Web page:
John Braham, 1799 - 1864

by Brian Stevenson
last updated March, 2020

John Braham operated an optical business in Bristol, England, from about 1828 until 1863. A number of microscopes are known that bear Braham’s name (Figures 1-3). It is highly likely that all of those instruments were produced by wholesale manufacturers in France and England, then resold by Braham under his own name. Braham’s major products were eyeglasses, designs for which he patented (Figures 4-5). From the 1850s onward, Braham also operated a wholesale eyeglass frame factory in London, managed by his sons.

John Braham formed a partnership around 1833 with a younger brother, George, who established an optician’s business in Bath. For the next two decades, advertisements and trade directory entries from both John and George often listed addresses in Bristol and Bath. However, neither brother’s advertisements/directory entries mentioned the other brother. When the partnership was dissolved in 1852, The London Gazette described it as “Braham Brothers”. That partnership is not to be confused with the “Braham Brothers” of Bath whose name appears on microscopes, slides, and other apparatus - that business was a partnership between George Braham’s sons, in the later 1800s. George Braham’s business, and those of his sons, will be dealt with in a separate essay.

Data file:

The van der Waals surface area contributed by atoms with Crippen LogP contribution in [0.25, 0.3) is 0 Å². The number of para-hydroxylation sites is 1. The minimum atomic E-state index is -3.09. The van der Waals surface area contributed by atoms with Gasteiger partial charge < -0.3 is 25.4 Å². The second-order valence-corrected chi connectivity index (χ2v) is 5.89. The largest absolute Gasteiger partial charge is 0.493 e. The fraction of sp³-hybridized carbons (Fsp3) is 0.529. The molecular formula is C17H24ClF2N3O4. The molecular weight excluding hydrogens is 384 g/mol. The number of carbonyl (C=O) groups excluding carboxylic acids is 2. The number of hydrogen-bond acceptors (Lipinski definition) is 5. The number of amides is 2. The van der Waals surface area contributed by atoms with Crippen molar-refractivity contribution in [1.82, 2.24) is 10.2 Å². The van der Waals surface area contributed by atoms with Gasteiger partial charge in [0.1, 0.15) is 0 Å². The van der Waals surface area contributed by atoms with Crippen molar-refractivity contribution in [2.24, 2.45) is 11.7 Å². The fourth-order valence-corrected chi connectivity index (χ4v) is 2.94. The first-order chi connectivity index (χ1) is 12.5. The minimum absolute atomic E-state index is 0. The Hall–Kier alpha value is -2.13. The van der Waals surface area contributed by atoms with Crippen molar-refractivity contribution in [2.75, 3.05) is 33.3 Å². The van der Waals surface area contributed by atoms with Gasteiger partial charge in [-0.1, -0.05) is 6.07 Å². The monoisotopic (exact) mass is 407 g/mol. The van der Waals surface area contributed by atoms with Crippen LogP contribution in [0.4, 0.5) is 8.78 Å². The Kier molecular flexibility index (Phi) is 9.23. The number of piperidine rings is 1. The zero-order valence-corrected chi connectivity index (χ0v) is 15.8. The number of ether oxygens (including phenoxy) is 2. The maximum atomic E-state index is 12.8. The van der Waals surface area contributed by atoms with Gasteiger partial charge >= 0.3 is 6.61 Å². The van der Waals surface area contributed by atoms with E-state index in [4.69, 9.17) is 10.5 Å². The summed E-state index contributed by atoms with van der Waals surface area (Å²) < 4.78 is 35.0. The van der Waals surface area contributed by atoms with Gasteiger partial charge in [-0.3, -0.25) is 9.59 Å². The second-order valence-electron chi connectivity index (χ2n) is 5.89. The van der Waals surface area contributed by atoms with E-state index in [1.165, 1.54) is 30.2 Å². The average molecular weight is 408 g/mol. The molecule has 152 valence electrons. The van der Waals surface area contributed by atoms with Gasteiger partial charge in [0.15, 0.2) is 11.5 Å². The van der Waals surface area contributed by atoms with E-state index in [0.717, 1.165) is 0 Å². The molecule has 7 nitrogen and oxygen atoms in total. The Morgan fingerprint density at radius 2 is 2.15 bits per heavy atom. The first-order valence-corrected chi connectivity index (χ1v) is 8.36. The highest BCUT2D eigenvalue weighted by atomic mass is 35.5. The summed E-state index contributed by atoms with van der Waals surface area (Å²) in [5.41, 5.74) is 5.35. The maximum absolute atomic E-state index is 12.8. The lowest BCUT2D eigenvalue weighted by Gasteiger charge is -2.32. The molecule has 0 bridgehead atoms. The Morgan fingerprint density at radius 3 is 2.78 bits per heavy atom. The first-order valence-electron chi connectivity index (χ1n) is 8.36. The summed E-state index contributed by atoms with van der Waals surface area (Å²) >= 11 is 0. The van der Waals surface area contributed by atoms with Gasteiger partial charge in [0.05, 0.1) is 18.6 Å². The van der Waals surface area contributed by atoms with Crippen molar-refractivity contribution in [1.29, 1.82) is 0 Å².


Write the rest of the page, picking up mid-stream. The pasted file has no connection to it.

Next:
Figure 1. A ca. 1840 drum-style microscope, signed on the stage “Braham Optician Bristol”. It was almost definitely manufactured in France.

 


Figure 2. Circa 1830-40 microscope, with “Braham Optician Bristol” on the foot. It was probably made by a London wholesale manufacturer. Adapted for nonprofit, educational purposes from an internet auction site.

 


Figure 3. Circa 1840 Gould-style microscope, signed “Braham Bristol”. Adapted for nonprofit, educational purposes from an internet auction site.

 


Figure 4. Two pairs of John Braham’s patented pince nez eyeglasses, ca. 1861. Adapted for nonprofit, educational purposes from an internet auction site and from https://collection.sciencemuseumgroup.org.uk/objects/co447384/helical-spring-folding-eyeglasses-with-oval-lens-nose-spectacles-pince-nez.